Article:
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Vanand Meliksetian

Vanand Meliksetian

Vanand Meliksetian has extended experience working in the energy sector. His involvement with the fossil fuel industry as well as renewables makes him an allrounder…

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China’s Very Ambitious Transportation Revolution

Chinese Flag

The proverb goes that when China coughs, the world catches the flu. The unprecedented economic development of the world's most populous country has led to a steep increase in national and personal wealth. An obvious beneficiary of economic growth is the automotive industry. Car ownership has grown to almost 58 per 1000 citizens and, currently, approximately 340 million vehicles are on Chinese roads, including 250 million cars.

China's policies regarding its domestic automotive industry will have a profound effect on national and international suppliers. Beijing intends to replace its internal combustion powered car fleet by 2050. The gradual shift will significantly impact two industries: the automotive and energy sectors.

Beijing's motivations

The historical economic development of China has led to industrialization and a severe pollution problem. The Chinese population is becoming increasingly vocal in its displeasure vis-á-vis the Communist party regarding the state of the environment. Beijing, therefore, has announced a ‘war on pollution’' to clean the sky, soil, and water towards acceptable levels. Phasing out conventional vehicles in favour of new technologies such as EVs fits into this agenda.

Furthermore, Chinese policymakers also intend to improve the Asian country's energy security. China surpassed the U.S. in 2017 to become the largest importer of oil in the world. Despite the focus on EVs and other technologies, most cars are still powered by petroleum products. Dependence on foreign producers is a significant risk due to severe price hikes and supply disruptions. Related: Hong Kong Billionaire Loses $20 Billion In Canadian Oil Sands

Technological leadership is also on Beijing's mind. The ‘Made in China 2025' strategic plan highlights the need to become a vital producer of the technologies of the future, which includes EVs. According to Hidetoshi Kadota of Nissan Motor, “production of EVs without Chinese-made parts is already no longer possible.” By reducing the incentive for conventional cars, Beijing intends to motivate companies to start investing in new technologies to power 'China’s national policies.

The implications

Currently, automobiles account for 42 percent of China's oil consumption. Reducing the use of petroleum products will significantly impact the global oil sector. According to researchers at Stanford University, peak oil will occur around 2035, after which consumption will decrease gradually. The replacing of China's conventional vehicles by EVs or hydrogen fuelled vehicles will impact global consumption. Therefore, peak oil could come earlier than anticipated.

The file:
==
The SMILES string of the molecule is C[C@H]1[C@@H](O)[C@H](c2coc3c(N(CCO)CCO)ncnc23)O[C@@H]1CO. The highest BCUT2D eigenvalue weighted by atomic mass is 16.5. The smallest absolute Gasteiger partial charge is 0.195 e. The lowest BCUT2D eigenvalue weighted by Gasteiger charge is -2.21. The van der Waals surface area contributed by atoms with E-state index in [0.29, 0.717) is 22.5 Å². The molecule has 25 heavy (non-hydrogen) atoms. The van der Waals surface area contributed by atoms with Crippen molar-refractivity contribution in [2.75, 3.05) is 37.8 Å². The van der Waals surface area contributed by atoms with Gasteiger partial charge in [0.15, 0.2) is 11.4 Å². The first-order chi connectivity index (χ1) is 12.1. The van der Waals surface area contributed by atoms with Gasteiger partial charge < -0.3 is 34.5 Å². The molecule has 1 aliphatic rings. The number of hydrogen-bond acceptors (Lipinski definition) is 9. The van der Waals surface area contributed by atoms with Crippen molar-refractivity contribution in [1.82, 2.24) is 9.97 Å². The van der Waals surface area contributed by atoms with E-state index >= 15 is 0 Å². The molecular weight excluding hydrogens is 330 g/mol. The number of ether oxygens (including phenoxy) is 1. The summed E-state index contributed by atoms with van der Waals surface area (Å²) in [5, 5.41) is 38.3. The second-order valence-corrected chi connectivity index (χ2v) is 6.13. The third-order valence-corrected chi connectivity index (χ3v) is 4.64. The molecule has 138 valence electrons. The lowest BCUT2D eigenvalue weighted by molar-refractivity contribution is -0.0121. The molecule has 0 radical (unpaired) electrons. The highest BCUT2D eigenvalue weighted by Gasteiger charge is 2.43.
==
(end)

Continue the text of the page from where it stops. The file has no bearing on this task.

The shift towards competing technologies is already impacting alternative sectors such as the mining industry. The production of batteries require large volumes of, amongst other, lithium and cobalt, which can be found in a limited number of countries. Increasing demand could push up prices.

Besides the obvious economic consequences, China could also become more engaged on a political level. To secure a steady flow of resources, Beijing’s presence in resource-rich countries will grow comparable to its interests in the oil industry.  

From planning to execution

The sheer size and importance of the automotive industry in China require a meticulously planned transition. The disparity between the level of economic development of the coastal regions compared to less developed areas such as the western province of Xinjiang, adds another layer of complexity.

These and other challenges complicate China's ability to leapfrog into the 21st century with new technologies. Beijing will, therefore, probably maintain a multi-tiered phase out plan under which regions and cities are divided into four tiers based on economic development and level of pollution.

First, in line are the big metropolises with a severe pollution problem and substantial economic output. Second, regional capitals and cities in China's ‘Blue Sky 'War' areas could receive the necessary attention such as Xi'an, Chongqing, and Chengdu. Lastly, it will be the turn of the economically less essential and sparsely populated regions such as Tibet. 


China's island province Hainan has already become a green pioneer with extended plans to transform its car fleet. The area plans to phase out conventional cars entirely by 2030. However, it is highly unlikely that the mainland will follow suit due to the size of the country.

By Vanand Meliksetian for Oilprice.com

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  • Rudolf Huber on August 27 2019 said:
    Yeah right. China has a double problem. The smaller one is that they recognize that their poisoning the air cannot continue forever. Sort of - if their money-making machine should ever suffer from that then they won't care too much anyhow. But the bigger worry is that China is utterly oil dependent. They need imports - lots of it. And they know that a potential US naval embargo would have disastrous consequences for them. So, they want to get off this as good as they can. Running vehicles on coal (thats what EV's get there) might be a solution for them. Besides, their economy has hit a snag and creating artificial demand in order to keep its machine busy is no strange thing to China.

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